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NSW Election: Monaro candidates fired up by climate, renewable energy issues

By Guest Contributor 11 March 2019

Monaro candidates Mick Holton, Andrew Thaler, Peter Marshall and Frankie Seymour (pictured at Jindabyne) Photo: Steve Cuff, Snowy Mountains magazine.

The key issues for the Federal election are still up in the air, but if the Monaro candidates’ debate this week was anything to go by, there are plenty of people who believe the NSW election on March 23 will be at least partly a referendum on climate action.

Repower Monaro organised the forum, held in front of a near capacity crowd at the Queanbeyan Kangaroos Rugby League club and attended by five of the six candidates for the seat. NSW Deputy Premier and Member for Monaro John Barilaro sent his apologies for his absence, greeted with some scepticism by the audience.

And while approaches differed, there was a reasonably broad consensus that climate change is real and requires action. Mick Holton, running for the Shooters, Fishers and Farmers Party strongly believes that land management is at the core of many current problems, including river health, drought and bushfires.

He was critical of the degree to which national parks are locking up land which he said deserves better management, and believes the Parks system urgently needs increased funding. Mr Holton is an advocate for a  pre-European indigenous fire management regime which he believes would restore the health of Australia’s bush country.

QPRC councillor and rural firefighter Peter Marshall of The Greens spoke of the vital importance of public transport for the economy and specifically to assist in the adoption of renewable energy systems. He cited the massive energy cost of air freight compared to high-speed rail, arguing that air freight should be restricted to essentials.

He emphasised that transport was just one area where renewable energy needed to be adopted, naming ‘food miles’ and ‘school miles’ and the great energy costs of contemporary building practices. He noted that current building ownership did not favour the installation of renewable energy, but that Green energy policy would benefit building owners and landlords as well as tenants.

Labor candidate Bryce Wilson described his own background: originally from Griffith (NSW), he became a science teacher before working as an adviser to Peter Garrett during his time as Minister for Education.

He re-affirmed his opposition to nuclear power, and cited Federal MP Mike Kelly’s support for renewables and specifically the Snowy 2.0 plan. Mr Wilson said that Labor (NSW) has “committed to 50 per cent renewables by 2030”, to deliver seven gigawatts of energy, and to create a state-owned renewable energy company to deliver a further one gigawatt of renewable energy and storage.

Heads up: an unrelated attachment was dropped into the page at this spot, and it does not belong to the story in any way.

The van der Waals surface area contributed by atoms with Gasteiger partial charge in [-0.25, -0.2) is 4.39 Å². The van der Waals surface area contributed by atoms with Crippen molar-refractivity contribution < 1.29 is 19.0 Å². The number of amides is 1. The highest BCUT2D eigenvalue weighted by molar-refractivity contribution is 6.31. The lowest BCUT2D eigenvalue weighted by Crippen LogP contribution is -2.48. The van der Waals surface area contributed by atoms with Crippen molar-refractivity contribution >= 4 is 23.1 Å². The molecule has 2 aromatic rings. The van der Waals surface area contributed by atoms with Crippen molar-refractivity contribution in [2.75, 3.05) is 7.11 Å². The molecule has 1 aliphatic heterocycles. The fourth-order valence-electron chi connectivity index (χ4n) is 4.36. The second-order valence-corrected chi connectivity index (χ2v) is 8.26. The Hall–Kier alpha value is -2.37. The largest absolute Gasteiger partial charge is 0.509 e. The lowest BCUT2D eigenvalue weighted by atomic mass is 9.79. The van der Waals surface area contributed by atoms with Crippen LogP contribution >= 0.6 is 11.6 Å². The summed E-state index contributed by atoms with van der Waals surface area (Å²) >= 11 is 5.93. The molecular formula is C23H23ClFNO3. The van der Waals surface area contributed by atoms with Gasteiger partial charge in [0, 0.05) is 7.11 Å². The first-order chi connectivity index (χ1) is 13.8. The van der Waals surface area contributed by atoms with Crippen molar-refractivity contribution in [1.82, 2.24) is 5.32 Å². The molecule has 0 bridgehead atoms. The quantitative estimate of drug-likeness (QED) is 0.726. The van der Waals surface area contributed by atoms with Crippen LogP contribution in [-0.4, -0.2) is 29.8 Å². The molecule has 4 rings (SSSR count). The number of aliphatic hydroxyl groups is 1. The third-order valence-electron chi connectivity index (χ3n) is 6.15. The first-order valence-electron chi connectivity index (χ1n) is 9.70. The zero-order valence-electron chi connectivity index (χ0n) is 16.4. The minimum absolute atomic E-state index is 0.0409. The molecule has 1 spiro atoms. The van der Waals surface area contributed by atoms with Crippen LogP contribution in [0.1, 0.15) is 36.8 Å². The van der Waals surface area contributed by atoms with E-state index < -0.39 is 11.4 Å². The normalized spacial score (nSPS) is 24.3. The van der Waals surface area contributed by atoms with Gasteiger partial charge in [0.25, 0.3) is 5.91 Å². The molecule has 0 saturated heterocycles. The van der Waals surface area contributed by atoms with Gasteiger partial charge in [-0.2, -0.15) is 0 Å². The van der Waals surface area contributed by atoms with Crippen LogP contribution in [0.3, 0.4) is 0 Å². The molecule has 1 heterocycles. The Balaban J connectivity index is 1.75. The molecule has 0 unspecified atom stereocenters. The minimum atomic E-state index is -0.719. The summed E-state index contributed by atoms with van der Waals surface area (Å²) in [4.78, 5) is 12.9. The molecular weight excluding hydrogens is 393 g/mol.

Animal Justice Party activist Frankie Seymour noted the association of climate change, drought, and animal cruelty. She said that a declining demand for animal products is in accord with her party’s policies to end cruelty to “all sentient beings” whether pigs, sheep, cattle, roos or horses.

She described her party’s vision of a restored landscape in which degraded pastures would become fruitful wildlife habitat, and cruelty becomes a thing of the past. Her party supports the early adoption of non-fossil-fuel energy.

Andrew Thaler, who is standing as an Independent, is a long-time electrical engineer and owns two solar farms, describing himself as well qualified to assess the merits of renewable energy. He supported his remarks by using props including an early-model solar panel and samples of silicon.

He observed that many components of a renewable energy system require sophisticated manufacturing and sometimes rare minerals. He stated that while renewable energy would become increasingly important, there would be a very long development period before it became commonplace. In the meantime, he supported the safe and modern application of nuclear power.

Wide-ranging debate followed, touching on carbon drawdowns, the fragile state of the high country including the impact of both Snowy Hydro and feral horses, native vegetation and subsidies for exiting coal-fired electricity generation.

Mr Barilaro was present at the Jindabyne candidates’ forum last week, where he said he had no doubts that investment in coal-fired energy was drying up, adding that the NSW Nationals believed in climate change and that in contrast to their Federal colleagues, were committed to the National Energy Guarantee.

“We have a zero net emission target by 2050, and we are supporting a $10 million investment in solar and wind. We have 50 hydro projects across NSW, and we’ve announced 300,000 zero interest loans across NSW for solar and battery storage,” he said.

Describing himself as “technology agnostic”, Mr Barilaro said the Coalition government also prioritised creating incentives for homes and small businesses to reduce energy consumption.

Words by Nick Golde from Repower Monaro. 


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